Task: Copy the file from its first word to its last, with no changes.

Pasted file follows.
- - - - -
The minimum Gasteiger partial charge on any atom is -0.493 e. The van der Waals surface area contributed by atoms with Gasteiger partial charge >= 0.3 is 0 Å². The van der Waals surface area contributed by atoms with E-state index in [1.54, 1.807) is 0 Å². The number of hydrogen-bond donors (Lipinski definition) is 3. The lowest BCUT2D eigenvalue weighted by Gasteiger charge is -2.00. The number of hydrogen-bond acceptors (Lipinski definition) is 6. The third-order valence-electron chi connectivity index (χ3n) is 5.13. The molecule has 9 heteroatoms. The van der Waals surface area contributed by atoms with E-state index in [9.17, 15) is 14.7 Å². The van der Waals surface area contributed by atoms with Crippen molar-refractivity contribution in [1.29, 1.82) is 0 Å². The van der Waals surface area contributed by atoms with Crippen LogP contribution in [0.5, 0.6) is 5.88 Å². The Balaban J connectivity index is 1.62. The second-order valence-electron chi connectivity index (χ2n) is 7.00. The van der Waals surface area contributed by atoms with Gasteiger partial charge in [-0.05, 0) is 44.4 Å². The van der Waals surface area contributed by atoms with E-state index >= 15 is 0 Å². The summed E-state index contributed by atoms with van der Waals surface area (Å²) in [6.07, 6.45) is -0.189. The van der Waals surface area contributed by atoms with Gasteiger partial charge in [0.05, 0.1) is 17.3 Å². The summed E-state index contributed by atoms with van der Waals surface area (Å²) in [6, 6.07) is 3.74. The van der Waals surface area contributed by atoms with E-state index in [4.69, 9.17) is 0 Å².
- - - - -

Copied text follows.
The minimum Gasteiger partial charge on any atom is -0.493 e. The van der Waals surface area contributed by atoms with Gasteiger partial charge >= 0.3 is 0 Å². The van der Waals surface area contributed by atoms with E-state index in [1.54, 1.807) is 0 Å². The number of hydrogen-bond donors (Lipinski definition) is 3. The lowest BCUT2D eigenvalue weighted by Gasteiger charge is -2.00. The number of hydrogen-bond acceptors (Lipinski definition) is 6. The third-order valence-electron chi connectivity index (χ3n) is 5.13. The molecule has 9 heteroatoms. The van der Waals surface area contributed by atoms with E-state index in [9.17, 15) is 14.7 Å². The van der Waals surface area contributed by atoms with Crippen molar-refractivity contribution in [1.29, 1.82) is 0 Å². The van der Waals surface area contributed by atoms with Crippen LogP contribution in [0.5, 0.6) is 5.88 Å². The Balaban J connectivity index is 1.62. The second-order valence-electron chi connectivity index (χ2n) is 7.00. The van der Waals surface area contributed by atoms with Gasteiger partial charge in [-0.05, 0) is 44.4 Å². The van der Waals surface area contributed by atoms with E-state index >= 15 is 0 Å². The summed E-state index contributed by atoms with van der Waals surface area (Å²) in [6.07, 6.45) is -0.189. The van der Waals surface area contributed by atoms with Gasteiger partial charge in [0.05, 0.1) is 17.3 Å². The summed E-state index contributed by atoms with van der Waals surface area (Å²) in [6, 6.07) is 3.74. The van der Waals surface area contributed by atoms with E-state index in [4.69, 9.17) is 0 Å².